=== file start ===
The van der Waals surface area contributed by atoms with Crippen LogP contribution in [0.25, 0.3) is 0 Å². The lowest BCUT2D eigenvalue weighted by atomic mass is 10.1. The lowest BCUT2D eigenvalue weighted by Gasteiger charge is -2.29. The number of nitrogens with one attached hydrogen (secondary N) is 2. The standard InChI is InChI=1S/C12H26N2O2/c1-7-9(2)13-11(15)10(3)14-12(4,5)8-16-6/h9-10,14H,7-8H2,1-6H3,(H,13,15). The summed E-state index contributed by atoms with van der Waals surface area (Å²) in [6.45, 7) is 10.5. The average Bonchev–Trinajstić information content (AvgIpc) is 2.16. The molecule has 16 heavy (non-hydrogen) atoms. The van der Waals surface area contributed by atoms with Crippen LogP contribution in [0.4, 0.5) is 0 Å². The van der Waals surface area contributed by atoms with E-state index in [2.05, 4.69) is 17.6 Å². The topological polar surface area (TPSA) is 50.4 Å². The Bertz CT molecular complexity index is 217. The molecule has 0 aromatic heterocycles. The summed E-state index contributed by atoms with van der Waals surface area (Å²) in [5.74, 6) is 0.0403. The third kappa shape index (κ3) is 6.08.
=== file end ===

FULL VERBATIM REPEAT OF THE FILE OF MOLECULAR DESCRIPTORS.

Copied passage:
The van der Waals surface area contributed by atoms with Crippen LogP contribution in [0.25, 0.3) is 0 Å². The lowest BCUT2D eigenvalue weighted by atomic mass is 10.1. The lowest BCUT2D eigenvalue weighted by Gasteiger charge is -2.29. The number of nitrogens with one attached hydrogen (secondary N) is 2. The standard InChI is InChI=1S/C12H26N2O2/c1-7-9(2)13-11(15)10(3)14-12(4,5)8-16-6/h9-10,14H,7-8H2,1-6H3,(H,13,15). The summed E-state index contributed by atoms with van der Waals surface area (Å²) in [6.45, 7) is 10.5. The average Bonchev–Trinajstić information content (AvgIpc) is 2.16. The molecule has 16 heavy (non-hydrogen) atoms. The van der Waals surface area contributed by atoms with Crippen LogP contribution in [0.4, 0.5) is 0 Å². The van der Waals surface area contributed by atoms with E-state index in [2.05, 4.69) is 17.6 Å². The topological polar surface area (TPSA) is 50.4 Å². The Bertz CT molecular complexity index is 217. The molecule has 0 aromatic heterocycles. The summed E-state index contributed by atoms with van der Waals surface area (Å²) in [5.74, 6) is 0.0403. The third kappa shape index (κ3) is 6.08.